The current test could be important. If the latest lows hold, a double bottom would emerge. That chart pattern often precedes a sustainable advance.
A number of sessions in which prices rise sharply on heavy volume are needed for a recovery to establish itself, says Arbeter. Before regarding a reversal pattern as complete, he would want to see the S&P 500 (now 827) above January's recovery high of 965.
To be sure, scores of rallies have failed amid a dearth of follow-up demand in the last couple of years. So, clearly, the burden of proof now rests with the bulls.
Institutions have to step up to the plate. Their buying has been unimpressive lately, even though depressed stocks and inflated T-bonds call for asset re-allocation in favor of the former.
Foreigners continue to see investing in the U.S. as unappealing in view of our growing trade deficit and overvalued dollar, as well as the costs and dangers implicit in a U.S.-led fight against Iraq.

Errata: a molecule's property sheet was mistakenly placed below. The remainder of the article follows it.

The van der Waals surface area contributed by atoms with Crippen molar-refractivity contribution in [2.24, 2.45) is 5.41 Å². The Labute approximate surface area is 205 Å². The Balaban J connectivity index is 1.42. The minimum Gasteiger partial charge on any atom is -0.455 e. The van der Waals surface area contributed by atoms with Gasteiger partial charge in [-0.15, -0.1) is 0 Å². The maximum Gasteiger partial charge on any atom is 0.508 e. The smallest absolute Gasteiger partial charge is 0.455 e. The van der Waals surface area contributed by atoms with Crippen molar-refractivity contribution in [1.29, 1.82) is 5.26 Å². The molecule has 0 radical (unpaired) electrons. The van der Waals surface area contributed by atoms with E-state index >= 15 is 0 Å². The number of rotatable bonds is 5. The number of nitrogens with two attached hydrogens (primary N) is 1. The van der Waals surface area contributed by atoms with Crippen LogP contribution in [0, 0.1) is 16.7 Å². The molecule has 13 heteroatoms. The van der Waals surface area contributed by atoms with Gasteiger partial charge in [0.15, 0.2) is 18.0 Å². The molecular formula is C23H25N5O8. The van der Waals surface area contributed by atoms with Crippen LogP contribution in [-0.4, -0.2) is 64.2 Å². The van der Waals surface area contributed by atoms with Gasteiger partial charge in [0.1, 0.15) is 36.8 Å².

Investors are wary about earnings, as companies' revenues are growing slowly and selling prices remain under pressure. Also, corporate contributions to pension plans based on more realistic investment return assumptions promise to become a drag on results.
The economy, nevertheless, is in the early stage of what could prove to be a multi-year expansion, bringing with it substantially higher earnings in time. And after one of the worst market declines in modern history, considerable pessimism is already baked into stock prices.
We would view any further weakness as a long-term buying opportunity. Kaufman is editor of Standard & Poor's weekly investing newsletter, The Outlook